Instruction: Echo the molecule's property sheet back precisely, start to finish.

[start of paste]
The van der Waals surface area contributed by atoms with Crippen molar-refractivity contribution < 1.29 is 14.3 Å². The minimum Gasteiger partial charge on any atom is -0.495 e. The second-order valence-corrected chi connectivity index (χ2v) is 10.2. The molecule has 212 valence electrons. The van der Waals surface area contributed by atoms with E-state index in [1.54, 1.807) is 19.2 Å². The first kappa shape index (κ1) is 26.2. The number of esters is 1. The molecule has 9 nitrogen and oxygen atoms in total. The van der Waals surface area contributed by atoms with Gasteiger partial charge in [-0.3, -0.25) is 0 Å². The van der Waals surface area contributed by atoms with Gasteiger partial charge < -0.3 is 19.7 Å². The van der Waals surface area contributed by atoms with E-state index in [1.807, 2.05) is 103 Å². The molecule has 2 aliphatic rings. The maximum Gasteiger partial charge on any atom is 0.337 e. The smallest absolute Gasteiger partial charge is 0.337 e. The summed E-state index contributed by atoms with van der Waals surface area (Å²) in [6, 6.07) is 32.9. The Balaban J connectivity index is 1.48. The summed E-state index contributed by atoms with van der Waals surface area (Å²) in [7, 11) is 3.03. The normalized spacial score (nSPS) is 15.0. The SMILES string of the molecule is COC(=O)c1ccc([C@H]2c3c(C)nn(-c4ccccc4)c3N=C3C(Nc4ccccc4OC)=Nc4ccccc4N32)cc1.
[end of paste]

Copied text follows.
The van der Waals surface area contributed by atoms with Crippen molar-refractivity contribution < 1.29 is 14.3 Å². The minimum Gasteiger partial charge on any atom is -0.495 e. The second-order valence-corrected chi connectivity index (χ2v) is 10.2. The molecule has 212 valence electrons. The van der Waals surface area contributed by atoms with E-state index in [1.54, 1.807) is 19.2 Å². The first kappa shape index (κ1) is 26.2. The number of esters is 1. The molecule has 9 nitrogen and oxygen atoms in total. The van der Waals surface area contributed by atoms with Gasteiger partial charge in [-0.3, -0.25) is 0 Å². The van der Waals surface area contributed by atoms with Gasteiger partial charge < -0.3 is 19.7 Å². The van der Waals surface area contributed by atoms with E-state index in [1.807, 2.05) is 103 Å². The molecule has 2 aliphatic rings. The maximum Gasteiger partial charge on any atom is 0.337 e. The smallest absolute Gasteiger partial charge is 0.337 e. The summed E-state index contributed by atoms with van der Waals surface area (Å²) in [6, 6.07) is 32.9. The Balaban J connectivity index is 1.48. The summed E-state index contributed by atoms with van der Waals surface area (Å²) in [7, 11) is 3.03. The normalized spacial score (nSPS) is 15.0. The SMILES string of the molecule is COC(=O)c1ccc([C@H]2c3c(C)nn(-c4ccccc4)c3N=C3C(Nc4ccccc4OC)=Nc4ccccc4N32)cc1.